The other bedding type we use in the critter nations that we don't have deeper trays for, and on the shelves of the critter nations, is fleece. We generally put a towel down first, and put the fleece over it, both for better aesthetics and to give a softer surface for the ratties with fewer loops to risk getting their nails stuck in. The towel helps absorb urine and other messes, and any poop can be cleaned off the fleece daily. The fleece and towels generally get changed at least a couple times a week, if not more often, depending on the rats again (some cages are better with litter training than others, and make less of a mess of their fleece!). Using fleece and towels can work really well if laundry and periodic replacement isn't an issue, and the cage can be cleaned a little more often - plus it allows for more decorating of the cages!


We make sure all our cages (except future maternity bins, for safety reasons) have safe wheels in them for our rats to use of they so choose. Even cages with older animals have wheels present - some just prefer to sleep in them, but I've seen rats with hind end weakness, nearly 3 years of age, get themselves over to their silent spinner to take a stroll (one with his front legs only while he sat on the fleece outside the wheel ). So even with rats that don't seem to use the wheels much, we want to make sure they are always available to them.

At this time we are mostly using silent spinners - the rats don't seem to chew the plastic of them, they turn well, they have a solid surface so no caught feet or tails, and there is no crossbar on the entrance or through the middle to cause any injuries. We are looking at certain styles of mesh wheels as well, ones lacking the cross bars as well (most in that design are only open on one side), since the mesh still keeps feet safe, while reducing urine buildup from rats who use their wheel frequently. Stealth wheels are another interesting product we've looked at, and we do have a Wodent Wheel that is as of yet untried, that seems relatively safe, though the openings do cause a crossbar like problem, but are situated in such a way that it shouldn't be an issue on those.

We also make sure all our cages have several hammocks in them, to give rats more climbing space, as well as places to nap, hang out, stash food, and and play in. Offering a variety of hammocks usually means everyone can find one in a style and area of the cage they prefer, and if they want alone time they can still find a comfortable place to be, but there are also large hammocks easily able to hold several rats at once and have them be happy. Rat can and in most cases will chew up and destroy hammocks eventually, so we always check to make sure there are no dangerous holes (small enough to get a leg or head caught), and make sure to remove hammocks from the rotation that are no longer fit for use. Because of this we have to make sure to regularly get replacement hammocks so that we always have clean and safe ones available when doing cage maintenance, but its worth it for how much the rats love them!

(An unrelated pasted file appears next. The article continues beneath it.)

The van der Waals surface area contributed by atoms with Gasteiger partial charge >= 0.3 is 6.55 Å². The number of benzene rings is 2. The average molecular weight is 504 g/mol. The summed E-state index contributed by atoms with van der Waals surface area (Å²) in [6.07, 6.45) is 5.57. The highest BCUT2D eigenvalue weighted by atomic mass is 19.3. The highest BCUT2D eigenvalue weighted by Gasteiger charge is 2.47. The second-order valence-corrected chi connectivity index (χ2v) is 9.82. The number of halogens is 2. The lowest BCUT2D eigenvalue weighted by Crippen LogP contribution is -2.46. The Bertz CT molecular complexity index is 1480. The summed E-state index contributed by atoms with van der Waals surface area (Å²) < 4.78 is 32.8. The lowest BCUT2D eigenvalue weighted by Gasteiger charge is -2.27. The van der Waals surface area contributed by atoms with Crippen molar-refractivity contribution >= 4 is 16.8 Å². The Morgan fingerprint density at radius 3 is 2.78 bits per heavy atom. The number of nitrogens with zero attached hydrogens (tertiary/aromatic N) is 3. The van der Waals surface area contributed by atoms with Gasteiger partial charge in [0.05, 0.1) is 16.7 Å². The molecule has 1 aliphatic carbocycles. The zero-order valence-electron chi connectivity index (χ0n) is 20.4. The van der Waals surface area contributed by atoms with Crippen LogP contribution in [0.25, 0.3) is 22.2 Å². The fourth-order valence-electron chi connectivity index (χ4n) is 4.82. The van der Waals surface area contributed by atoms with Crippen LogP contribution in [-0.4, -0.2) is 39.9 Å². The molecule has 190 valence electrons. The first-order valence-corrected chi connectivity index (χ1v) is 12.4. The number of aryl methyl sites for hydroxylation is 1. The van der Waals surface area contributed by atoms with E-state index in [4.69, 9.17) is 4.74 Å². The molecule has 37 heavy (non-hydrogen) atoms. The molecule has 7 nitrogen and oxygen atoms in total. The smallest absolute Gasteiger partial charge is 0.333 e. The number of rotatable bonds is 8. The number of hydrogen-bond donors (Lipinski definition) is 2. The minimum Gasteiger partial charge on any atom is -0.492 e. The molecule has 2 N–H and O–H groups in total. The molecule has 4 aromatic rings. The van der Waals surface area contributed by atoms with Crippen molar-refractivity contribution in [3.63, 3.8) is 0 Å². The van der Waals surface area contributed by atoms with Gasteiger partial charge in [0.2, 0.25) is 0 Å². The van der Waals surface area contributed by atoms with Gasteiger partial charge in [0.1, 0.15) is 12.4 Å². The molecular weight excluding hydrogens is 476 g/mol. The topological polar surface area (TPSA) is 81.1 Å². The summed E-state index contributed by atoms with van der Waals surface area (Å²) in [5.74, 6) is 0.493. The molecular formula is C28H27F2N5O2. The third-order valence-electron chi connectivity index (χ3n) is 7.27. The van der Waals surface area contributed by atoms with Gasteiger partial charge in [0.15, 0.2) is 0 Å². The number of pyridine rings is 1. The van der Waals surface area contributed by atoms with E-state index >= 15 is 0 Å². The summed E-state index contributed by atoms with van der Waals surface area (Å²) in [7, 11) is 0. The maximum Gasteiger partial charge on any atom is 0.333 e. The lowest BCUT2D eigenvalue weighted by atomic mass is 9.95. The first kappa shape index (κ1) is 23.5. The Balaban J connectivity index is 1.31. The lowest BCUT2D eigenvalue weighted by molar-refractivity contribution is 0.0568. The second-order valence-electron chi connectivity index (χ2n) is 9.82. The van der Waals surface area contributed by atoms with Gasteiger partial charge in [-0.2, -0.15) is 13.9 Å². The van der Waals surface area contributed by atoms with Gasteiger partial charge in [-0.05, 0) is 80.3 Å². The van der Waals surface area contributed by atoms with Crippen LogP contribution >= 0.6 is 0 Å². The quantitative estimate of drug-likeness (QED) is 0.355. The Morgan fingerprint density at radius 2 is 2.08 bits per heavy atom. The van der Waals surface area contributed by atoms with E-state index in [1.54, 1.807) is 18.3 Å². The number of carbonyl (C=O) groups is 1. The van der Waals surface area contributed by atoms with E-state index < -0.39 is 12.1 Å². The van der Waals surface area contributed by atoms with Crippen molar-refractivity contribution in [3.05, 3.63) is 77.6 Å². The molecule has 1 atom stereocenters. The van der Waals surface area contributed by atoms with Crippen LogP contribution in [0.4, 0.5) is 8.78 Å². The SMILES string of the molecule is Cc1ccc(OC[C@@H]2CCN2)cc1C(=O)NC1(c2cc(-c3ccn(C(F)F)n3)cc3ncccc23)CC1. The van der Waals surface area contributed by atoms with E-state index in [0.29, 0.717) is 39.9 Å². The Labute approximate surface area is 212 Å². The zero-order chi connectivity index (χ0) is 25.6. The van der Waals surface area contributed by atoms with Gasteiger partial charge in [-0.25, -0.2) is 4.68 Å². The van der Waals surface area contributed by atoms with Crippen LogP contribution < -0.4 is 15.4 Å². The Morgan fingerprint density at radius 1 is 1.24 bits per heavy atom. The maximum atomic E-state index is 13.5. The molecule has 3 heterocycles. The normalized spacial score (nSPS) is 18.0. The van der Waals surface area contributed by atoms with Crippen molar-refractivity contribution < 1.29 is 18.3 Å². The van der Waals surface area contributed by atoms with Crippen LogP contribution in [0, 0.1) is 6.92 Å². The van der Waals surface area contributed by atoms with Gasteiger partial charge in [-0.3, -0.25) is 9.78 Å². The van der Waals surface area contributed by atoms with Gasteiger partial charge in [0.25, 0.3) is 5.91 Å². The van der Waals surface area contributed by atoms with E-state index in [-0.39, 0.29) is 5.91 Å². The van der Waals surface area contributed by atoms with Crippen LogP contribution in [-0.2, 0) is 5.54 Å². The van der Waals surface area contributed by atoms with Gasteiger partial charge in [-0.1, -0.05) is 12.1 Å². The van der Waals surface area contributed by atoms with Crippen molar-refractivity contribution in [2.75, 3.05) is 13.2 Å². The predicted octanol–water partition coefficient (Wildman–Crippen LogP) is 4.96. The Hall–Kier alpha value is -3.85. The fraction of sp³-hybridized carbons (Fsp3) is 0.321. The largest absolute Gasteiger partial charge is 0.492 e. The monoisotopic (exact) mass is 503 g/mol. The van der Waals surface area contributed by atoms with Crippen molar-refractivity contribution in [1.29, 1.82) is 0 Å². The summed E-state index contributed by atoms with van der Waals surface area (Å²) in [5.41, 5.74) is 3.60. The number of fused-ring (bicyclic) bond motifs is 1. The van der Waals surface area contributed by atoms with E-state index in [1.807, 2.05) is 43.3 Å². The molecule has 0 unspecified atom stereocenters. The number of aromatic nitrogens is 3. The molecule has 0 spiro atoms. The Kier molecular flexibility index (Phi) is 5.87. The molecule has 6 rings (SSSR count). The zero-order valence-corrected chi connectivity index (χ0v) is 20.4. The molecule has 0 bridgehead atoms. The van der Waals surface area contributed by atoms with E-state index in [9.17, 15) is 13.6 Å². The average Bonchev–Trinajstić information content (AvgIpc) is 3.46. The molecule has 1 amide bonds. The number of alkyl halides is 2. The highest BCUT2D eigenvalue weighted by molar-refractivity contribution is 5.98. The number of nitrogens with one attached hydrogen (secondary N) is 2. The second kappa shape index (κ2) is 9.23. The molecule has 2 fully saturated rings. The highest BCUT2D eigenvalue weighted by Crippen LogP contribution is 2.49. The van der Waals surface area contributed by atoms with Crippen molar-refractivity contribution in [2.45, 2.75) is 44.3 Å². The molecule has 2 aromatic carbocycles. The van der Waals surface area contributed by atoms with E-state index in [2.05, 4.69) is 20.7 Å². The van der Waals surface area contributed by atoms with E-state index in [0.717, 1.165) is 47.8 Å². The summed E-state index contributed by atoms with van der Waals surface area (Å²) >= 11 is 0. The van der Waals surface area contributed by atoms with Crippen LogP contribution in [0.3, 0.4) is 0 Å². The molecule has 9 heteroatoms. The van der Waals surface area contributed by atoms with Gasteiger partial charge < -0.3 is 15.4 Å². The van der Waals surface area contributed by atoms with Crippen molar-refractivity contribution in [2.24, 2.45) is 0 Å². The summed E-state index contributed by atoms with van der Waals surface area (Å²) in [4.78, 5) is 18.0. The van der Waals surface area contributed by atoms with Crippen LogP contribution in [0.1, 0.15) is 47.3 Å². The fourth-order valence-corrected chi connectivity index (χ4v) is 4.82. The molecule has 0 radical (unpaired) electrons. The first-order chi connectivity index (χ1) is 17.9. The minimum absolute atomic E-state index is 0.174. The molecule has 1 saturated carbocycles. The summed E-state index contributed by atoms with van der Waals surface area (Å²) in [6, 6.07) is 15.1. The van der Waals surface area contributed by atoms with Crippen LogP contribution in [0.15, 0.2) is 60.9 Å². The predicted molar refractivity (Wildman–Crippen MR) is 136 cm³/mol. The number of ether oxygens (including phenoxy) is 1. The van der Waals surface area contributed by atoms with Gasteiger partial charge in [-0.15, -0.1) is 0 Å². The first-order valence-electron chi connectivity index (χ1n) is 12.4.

We also like to make sure there are hiding spaces available to our rats, to help them have a secure place to go if needed. For some cages this is a wooden hide (though these have short lifespans due to their inability to be cleaned), other have igloo type cages, and some have hammock cubes set up on the ground so that they provide a fabric hide to run to. In many cases these areas end up being used for food storage by the rats as well!


Our staple diet is Harlan Teklad 2018 lab blocks. These are a very high quality, nutritionally complete food that gives our animals of all ages what they need to grow and be healthy. It has been formulated to be a very safe and healthy food, and is ideal for our rats. We know there has been a lot of noise recently about soy in rat diets, and HT does have a small amount of soy in it, but it is our belief, through research we and others we know and trust have done, and studies that we have found which use correct, scientific methods, that soy is not only safe in moderation, but potentially beneficial. A fellow breeder has written an excellent article addressing this issue here.

In addition to the lab blocks, our rats get supplements of fresh fruits and veggies, eggs, pasta, grains, some seeds (limited for their health!), occasional bits of meat and whatever we happen to be having (as long as it is rat safe food!). These supplements help add variety and given them the chance to enjoy different items, but the core diet of the blocks helps ensure they get proper nutrition. For treats we generally use the puff treats often sold in canisters by Gerber, Parent's Choice, and other companies as finger snacks for toddlers. These are relatively inexpensive, a perfect, small size for little ratties, and are significantly healthier than treats like yogies which are almost all sugar.

Valid XHTML 1.1! Valid CSS!